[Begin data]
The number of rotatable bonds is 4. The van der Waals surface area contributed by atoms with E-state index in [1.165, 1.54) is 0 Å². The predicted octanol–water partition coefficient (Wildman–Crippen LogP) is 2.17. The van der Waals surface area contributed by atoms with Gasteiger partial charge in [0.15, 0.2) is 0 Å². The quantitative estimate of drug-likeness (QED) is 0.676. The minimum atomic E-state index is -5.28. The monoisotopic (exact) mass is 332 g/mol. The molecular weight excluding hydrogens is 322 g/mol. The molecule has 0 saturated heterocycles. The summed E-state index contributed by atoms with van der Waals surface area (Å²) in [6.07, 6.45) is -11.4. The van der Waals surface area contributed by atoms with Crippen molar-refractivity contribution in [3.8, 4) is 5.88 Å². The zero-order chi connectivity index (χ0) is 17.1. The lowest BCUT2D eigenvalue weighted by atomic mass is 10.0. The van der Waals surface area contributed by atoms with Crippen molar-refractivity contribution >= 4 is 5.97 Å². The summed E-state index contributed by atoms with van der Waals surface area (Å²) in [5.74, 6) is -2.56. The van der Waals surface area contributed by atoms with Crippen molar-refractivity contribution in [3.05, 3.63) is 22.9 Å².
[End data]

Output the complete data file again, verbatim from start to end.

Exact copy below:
The number of rotatable bonds is 4. The van der Waals surface area contributed by atoms with E-state index in [1.165, 1.54) is 0 Å². The predicted octanol–water partition coefficient (Wildman–Crippen LogP) is 2.17. The van der Waals surface area contributed by atoms with Gasteiger partial charge in [0.15, 0.2) is 0 Å². The quantitative estimate of drug-likeness (QED) is 0.676. The minimum atomic E-state index is -5.28. The monoisotopic (exact) mass is 332 g/mol. The molecular weight excluding hydrogens is 322 g/mol. The molecule has 0 saturated heterocycles. The summed E-state index contributed by atoms with van der Waals surface area (Å²) in [6.07, 6.45) is -11.4. The van der Waals surface area contributed by atoms with Crippen molar-refractivity contribution in [3.8, 4) is 5.88 Å². The zero-order chi connectivity index (χ0) is 17.1. The lowest BCUT2D eigenvalue weighted by atomic mass is 10.0. The van der Waals surface area contributed by atoms with Crippen molar-refractivity contribution >= 4 is 5.97 Å². The summed E-state index contributed by atoms with van der Waals surface area (Å²) in [5.74, 6) is -2.56. The van der Waals surface area contributed by atoms with Crippen molar-refractivity contribution in [3.05, 3.63) is 22.9 Å².